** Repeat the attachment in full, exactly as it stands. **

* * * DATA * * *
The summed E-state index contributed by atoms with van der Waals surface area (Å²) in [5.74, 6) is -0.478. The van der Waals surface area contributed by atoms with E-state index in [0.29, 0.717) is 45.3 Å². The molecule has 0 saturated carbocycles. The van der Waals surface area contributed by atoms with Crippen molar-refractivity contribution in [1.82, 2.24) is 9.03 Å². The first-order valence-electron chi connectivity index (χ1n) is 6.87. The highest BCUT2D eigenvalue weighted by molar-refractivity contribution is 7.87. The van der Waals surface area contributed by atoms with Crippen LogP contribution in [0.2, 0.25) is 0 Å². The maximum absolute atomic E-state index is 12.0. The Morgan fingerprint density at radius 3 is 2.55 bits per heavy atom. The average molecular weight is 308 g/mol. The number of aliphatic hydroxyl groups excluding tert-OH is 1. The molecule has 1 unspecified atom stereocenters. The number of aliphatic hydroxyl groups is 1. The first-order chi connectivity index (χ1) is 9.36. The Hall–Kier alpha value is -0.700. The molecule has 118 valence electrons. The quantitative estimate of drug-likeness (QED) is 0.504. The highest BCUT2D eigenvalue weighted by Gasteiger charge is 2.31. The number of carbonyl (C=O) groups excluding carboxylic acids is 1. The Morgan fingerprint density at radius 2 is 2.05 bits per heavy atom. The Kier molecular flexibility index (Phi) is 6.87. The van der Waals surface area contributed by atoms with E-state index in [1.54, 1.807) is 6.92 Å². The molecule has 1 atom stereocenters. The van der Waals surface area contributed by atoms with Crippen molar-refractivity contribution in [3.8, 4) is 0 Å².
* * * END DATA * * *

The summed E-state index contributed by atoms with van der Waals surface area (Å²) in [5.74, 6) is -0.478. The van der Waals surface area contributed by atoms with E-state index in [0.29, 0.717) is 45.3 Å². The molecule has 0 saturated carbocycles. The van der Waals surface area contributed by atoms with Crippen molar-refractivity contribution in [1.82, 2.24) is 9.03 Å². The first-order valence-electron chi connectivity index (χ1n) is 6.87. The highest BCUT2D eigenvalue weighted by molar-refractivity contribution is 7.87. The van der Waals surface area contributed by atoms with Crippen LogP contribution in [0.2, 0.25) is 0 Å². The maximum absolute atomic E-state index is 12.0. The Morgan fingerprint density at radius 3 is 2.55 bits per heavy atom. The average molecular weight is 308 g/mol. The number of aliphatic hydroxyl groups excluding tert-OH is 1. The molecule has 1 unspecified atom stereocenters. The number of aliphatic hydroxyl groups is 1. The first-order chi connectivity index (χ1) is 9.36. The Hall–Kier alpha value is -0.700. The molecule has 118 valence electrons. The quantitative estimate of drug-likeness (QED) is 0.504. The highest BCUT2D eigenvalue weighted by Gasteiger charge is 2.31. The number of carbonyl (C=O) groups excluding carboxylic acids is 1. The Morgan fingerprint density at radius 2 is 2.05 bits per heavy atom. The Kier molecular flexibility index (Phi) is 6.87. The van der Waals surface area contributed by atoms with E-state index in [1.54, 1.807) is 6.92 Å². The molecule has 1 atom stereocenters. The van der Waals surface area contributed by atoms with Crippen molar-refractivity contribution in [3.8, 4) is 0 Å².